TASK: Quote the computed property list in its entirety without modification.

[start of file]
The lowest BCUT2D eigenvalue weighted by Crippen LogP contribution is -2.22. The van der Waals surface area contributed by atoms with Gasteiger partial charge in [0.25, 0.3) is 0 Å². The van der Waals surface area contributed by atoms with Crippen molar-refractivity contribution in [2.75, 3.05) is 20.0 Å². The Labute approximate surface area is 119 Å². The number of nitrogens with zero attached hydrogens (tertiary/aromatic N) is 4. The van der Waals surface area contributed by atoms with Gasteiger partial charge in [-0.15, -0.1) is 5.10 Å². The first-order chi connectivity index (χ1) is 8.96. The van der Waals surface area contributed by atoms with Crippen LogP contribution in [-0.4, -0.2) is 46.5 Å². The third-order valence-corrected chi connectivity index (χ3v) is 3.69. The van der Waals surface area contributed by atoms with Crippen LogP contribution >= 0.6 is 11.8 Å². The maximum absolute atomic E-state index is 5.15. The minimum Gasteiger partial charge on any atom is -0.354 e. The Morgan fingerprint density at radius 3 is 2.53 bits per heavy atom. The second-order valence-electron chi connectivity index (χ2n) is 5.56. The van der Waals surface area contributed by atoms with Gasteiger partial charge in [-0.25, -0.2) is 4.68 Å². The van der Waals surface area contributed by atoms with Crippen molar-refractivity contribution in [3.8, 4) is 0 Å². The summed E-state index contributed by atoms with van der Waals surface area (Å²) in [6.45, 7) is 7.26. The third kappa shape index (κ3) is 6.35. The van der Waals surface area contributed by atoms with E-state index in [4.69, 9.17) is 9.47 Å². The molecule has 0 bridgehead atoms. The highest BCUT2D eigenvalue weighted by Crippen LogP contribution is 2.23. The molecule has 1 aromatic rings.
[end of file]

The lowest BCUT2D eigenvalue weighted by Crippen LogP contribution is -2.22. The van der Waals surface area contributed by atoms with Gasteiger partial charge in [0.25, 0.3) is 0 Å². The van der Waals surface area contributed by atoms with Crippen molar-refractivity contribution in [2.75, 3.05) is 20.0 Å². The Labute approximate surface area is 119 Å². The number of nitrogens with zero attached hydrogens (tertiary/aromatic N) is 4. The van der Waals surface area contributed by atoms with Gasteiger partial charge in [-0.15, -0.1) is 5.10 Å². The first-order chi connectivity index (χ1) is 8.96. The van der Waals surface area contributed by atoms with Crippen LogP contribution in [-0.4, -0.2) is 46.5 Å². The third-order valence-corrected chi connectivity index (χ3v) is 3.69. The van der Waals surface area contributed by atoms with Crippen LogP contribution >= 0.6 is 11.8 Å². The maximum absolute atomic E-state index is 5.15. The minimum Gasteiger partial charge on any atom is -0.354 e. The Morgan fingerprint density at radius 3 is 2.53 bits per heavy atom. The second-order valence-electron chi connectivity index (χ2n) is 5.56. The van der Waals surface area contributed by atoms with Gasteiger partial charge in [-0.25, -0.2) is 4.68 Å². The van der Waals surface area contributed by atoms with Crippen molar-refractivity contribution in [3.8, 4) is 0 Å². The summed E-state index contributed by atoms with van der Waals surface area (Å²) in [6.45, 7) is 7.26. The third kappa shape index (κ3) is 6.35. The van der Waals surface area contributed by atoms with E-state index in [4.69, 9.17) is 9.47 Å². The molecule has 0 bridgehead atoms. The highest BCUT2D eigenvalue weighted by Crippen LogP contribution is 2.23. The molecule has 1 aromatic rings.